> end into the idea of Jesus being divine, rather than the locus of the
            > Word of God (the LOGOS). That is why John begins with affirming the very
            > concrete nature of Jesus, the forgiveness of sin and the believer also
            > being children of God:
            >
            > 1Jo 4:17 Herein is our love made perfect, that we may have boldness in
            > the day of judgment: because as he is, so are we in this world.

            I note with interest that this is not an answer to the question raised. Can you
            provide your reasons for assuming as you do that the "mystery of iniquity" is
            not only the antichrist, but that it is the antichrist that the author of 1 John
            has in view? What is your warrant for reading 1 John through Paul?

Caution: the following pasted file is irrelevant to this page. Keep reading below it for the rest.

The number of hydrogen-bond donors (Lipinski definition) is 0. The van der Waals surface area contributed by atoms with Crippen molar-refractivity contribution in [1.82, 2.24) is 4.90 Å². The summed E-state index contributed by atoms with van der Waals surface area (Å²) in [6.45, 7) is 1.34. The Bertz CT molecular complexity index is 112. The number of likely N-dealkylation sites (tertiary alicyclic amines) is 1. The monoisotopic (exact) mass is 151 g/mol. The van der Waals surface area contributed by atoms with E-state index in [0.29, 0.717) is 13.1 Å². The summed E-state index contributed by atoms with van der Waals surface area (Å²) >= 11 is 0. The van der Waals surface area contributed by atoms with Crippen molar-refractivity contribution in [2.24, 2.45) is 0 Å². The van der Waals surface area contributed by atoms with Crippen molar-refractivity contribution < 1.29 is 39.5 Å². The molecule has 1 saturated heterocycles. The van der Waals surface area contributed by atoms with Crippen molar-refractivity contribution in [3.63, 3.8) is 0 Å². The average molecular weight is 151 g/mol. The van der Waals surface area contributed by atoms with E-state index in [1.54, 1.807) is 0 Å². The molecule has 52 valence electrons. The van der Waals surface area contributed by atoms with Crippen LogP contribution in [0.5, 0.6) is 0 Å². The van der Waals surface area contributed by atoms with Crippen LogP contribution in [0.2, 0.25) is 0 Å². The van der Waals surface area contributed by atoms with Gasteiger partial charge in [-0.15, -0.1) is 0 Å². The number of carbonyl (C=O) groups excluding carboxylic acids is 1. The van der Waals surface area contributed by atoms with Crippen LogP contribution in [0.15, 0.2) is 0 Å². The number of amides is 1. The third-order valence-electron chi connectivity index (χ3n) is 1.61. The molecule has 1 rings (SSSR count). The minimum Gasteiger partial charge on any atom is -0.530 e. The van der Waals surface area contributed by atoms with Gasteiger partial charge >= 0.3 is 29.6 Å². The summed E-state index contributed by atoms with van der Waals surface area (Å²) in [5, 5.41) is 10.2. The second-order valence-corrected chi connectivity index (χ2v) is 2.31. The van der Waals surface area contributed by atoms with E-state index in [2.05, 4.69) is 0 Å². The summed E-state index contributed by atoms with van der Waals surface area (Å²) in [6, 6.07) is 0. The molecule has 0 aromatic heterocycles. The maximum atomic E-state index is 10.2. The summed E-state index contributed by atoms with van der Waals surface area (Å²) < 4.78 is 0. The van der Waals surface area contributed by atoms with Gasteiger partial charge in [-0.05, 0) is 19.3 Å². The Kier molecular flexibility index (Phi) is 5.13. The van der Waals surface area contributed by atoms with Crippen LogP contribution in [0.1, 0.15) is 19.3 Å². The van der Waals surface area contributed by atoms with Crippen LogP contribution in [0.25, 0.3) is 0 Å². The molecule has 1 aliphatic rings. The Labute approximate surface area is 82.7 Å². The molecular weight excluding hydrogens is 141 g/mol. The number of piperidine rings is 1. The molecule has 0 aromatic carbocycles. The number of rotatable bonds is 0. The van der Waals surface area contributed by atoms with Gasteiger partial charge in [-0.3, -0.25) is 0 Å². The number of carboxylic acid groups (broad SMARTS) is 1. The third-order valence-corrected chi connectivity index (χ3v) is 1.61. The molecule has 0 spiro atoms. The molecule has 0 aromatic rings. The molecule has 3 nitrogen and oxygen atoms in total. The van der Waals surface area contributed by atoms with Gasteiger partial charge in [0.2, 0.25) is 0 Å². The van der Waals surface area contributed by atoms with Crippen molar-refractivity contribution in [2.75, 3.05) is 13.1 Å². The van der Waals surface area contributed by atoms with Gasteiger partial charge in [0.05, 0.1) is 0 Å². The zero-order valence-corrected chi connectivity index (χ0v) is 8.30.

And a side note -- I believe it is general List policy that one should avoid
            doing exegesis on the basis of an English translation of the texts you are
            trying to unpack, especially the KJV. I'd be grateful, especially when you are
            trying to make the case that a Pauline idea and a Johannine idea are one and the
            same, that you argue on the basis of the Greek text.

            Yours,

            Jeffrey Gibson

            --

            Jeffrey B. Gibson, D.Phil. (Oxon.)

            1500 W. Pratt Blvd. #1
            Chicago, IL 60626

            jgibson000@...